[Note: Withrow said the plan would involve acquiring about 24 new rail cars, a goodly expense.]
the March 2008 Conference Reporter, View from the Parks by Gary Ossewaarde
On the Olympics...
The Conference has received virtually no response on requests for information on Olympic planning and impact.
In general, not much information on plans to accommodate the Olympics and provide lasting facility legacies has come forth from the Chicago 2016 Committee, and little local planning is being done. Mayor Daley did announce a program of transit and related upgrades apart from Olympic considerations and generally thought needed in any case--and requiring state and federal help. Foundations have set up some small funds to study, with communities, impacts and legacies. But most commentators (and a recent forum at the University on Displacement) point to little local positive economic or development results from recent Olympics. They also see little evidence of detailed and collaborative planning underway in Chicago, but much evidence that some parks and neighborhoods will be unduly affected and left ill-prepared for the Games and their aftermath. Top
There has been no formal communication. HPKCC has worked with those seeking community benefits or against impacts, specifically: Friends of the Parks, the Coalition for Equitable Community Development, which has worked with several groups to push, with considerable success, a "Gold Line" Metra Electric South Chicago benefit and more transportation solutions as well as relief of pressures on housing affordability. HPKCC is a founding member of CECD. CECD held a well-attended forum on Olympics and Affordable Housing. The Gold Line is also a key project of our Transit Task Force. HPKCC also looks favorably on Olympic Task Forces convened by Aldermen Hairston and Preckwinkle and has participated in other Olympic forums. We are disturbed by the expansion of venues in Washington Park.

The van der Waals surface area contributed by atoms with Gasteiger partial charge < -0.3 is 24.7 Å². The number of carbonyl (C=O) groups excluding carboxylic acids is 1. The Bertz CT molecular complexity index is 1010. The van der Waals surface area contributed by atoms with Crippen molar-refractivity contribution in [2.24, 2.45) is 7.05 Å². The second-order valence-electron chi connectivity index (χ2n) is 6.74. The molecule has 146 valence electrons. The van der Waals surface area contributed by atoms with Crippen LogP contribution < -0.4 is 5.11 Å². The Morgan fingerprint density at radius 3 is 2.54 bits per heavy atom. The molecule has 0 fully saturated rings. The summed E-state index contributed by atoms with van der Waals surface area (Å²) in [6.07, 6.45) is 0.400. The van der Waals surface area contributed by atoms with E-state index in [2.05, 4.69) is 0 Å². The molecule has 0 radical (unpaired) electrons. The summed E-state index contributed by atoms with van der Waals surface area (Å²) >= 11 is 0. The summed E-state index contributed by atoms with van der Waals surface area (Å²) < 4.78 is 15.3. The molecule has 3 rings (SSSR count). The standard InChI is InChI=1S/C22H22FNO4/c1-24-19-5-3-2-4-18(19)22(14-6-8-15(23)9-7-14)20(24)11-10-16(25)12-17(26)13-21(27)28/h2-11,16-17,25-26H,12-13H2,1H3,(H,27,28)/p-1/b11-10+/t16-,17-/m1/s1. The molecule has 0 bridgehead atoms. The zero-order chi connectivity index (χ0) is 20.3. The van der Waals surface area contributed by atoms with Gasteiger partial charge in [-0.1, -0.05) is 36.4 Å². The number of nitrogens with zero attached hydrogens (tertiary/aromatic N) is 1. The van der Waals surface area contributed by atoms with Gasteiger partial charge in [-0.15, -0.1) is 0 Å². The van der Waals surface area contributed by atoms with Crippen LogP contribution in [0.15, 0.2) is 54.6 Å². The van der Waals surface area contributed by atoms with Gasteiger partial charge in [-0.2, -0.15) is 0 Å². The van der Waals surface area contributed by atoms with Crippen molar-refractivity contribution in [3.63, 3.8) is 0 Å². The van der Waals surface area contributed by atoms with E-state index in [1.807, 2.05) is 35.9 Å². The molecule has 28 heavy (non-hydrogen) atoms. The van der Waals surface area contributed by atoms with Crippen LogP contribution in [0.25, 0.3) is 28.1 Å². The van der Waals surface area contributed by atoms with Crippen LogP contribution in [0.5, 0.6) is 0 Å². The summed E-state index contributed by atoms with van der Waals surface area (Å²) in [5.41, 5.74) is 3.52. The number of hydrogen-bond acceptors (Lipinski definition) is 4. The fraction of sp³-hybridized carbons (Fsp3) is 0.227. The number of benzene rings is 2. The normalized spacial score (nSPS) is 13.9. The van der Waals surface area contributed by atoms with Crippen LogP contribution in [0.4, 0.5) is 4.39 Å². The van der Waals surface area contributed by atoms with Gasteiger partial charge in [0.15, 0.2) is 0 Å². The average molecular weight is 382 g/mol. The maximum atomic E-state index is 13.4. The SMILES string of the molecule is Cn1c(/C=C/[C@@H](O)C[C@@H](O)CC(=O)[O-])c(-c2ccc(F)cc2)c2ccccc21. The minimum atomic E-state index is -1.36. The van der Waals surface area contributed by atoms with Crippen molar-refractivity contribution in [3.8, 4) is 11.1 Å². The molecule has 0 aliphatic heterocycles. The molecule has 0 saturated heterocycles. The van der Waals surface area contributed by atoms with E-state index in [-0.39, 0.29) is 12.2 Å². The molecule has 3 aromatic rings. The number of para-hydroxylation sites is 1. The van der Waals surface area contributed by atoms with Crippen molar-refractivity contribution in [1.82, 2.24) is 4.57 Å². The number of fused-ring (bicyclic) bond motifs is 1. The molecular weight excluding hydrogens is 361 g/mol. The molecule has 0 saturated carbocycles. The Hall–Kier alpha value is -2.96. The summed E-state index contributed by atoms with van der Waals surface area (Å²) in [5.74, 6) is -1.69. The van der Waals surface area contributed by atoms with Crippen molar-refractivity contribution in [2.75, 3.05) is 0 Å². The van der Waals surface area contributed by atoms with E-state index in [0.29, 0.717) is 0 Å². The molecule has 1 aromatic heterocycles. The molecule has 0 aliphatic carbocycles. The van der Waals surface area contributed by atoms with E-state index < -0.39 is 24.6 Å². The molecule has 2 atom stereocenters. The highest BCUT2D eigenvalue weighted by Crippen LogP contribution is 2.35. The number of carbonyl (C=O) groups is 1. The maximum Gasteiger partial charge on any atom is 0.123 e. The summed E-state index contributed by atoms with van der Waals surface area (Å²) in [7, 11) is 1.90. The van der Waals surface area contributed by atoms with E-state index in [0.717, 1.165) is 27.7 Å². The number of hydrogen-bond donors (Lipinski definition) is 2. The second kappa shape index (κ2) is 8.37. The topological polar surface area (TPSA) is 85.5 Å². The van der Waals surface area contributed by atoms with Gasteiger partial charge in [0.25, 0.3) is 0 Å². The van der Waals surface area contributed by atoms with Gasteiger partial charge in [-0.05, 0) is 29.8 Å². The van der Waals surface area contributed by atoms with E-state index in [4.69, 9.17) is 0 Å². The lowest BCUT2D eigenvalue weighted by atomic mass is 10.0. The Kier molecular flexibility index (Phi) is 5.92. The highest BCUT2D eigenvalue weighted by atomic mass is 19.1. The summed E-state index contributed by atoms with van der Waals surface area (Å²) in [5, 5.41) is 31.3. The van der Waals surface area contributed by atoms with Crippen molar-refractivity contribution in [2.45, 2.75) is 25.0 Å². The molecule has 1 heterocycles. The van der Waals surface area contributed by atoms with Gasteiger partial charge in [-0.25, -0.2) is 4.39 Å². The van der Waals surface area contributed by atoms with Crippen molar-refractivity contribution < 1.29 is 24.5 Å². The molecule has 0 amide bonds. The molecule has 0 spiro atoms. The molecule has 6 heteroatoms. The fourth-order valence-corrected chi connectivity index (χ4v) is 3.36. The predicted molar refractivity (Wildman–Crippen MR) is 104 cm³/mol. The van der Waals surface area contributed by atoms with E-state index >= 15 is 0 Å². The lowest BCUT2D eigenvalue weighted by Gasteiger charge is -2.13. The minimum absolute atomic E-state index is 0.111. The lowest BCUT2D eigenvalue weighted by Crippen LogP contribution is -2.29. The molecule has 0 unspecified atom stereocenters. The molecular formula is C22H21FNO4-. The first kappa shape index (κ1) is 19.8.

Resolution passed by the HPKCC Board of Directors at its July 2, 2009 meeting: Proposed by the Parks Committee and adapted to resolution form per suggestions at the meeting. The heart of the language was as in that passed by the Hyde Park Historical Society.
Whereas: The Hyde Park-Kenwood Community Conference respects the interests of the City of Chicago in its desire to host the 2016 Olympics but believes the preservation of historic Washington Park, as it was designed by Frederick Law Olmsted, is of utmost importance, and
Whereas: The use of Washington Park as the site for the Olympic Stadium would pose a serious and long-term threat to the historic and ecological integrity of the park and to the continued democratic use of the park by the public,
Therefore Be It Resolved: The Hyde Park-Kenwood Community Conference urges the City of Chicago and Chicago 2016 to respect historic Washington Park by selecting a more appropriate venue for the 2016 Olympics.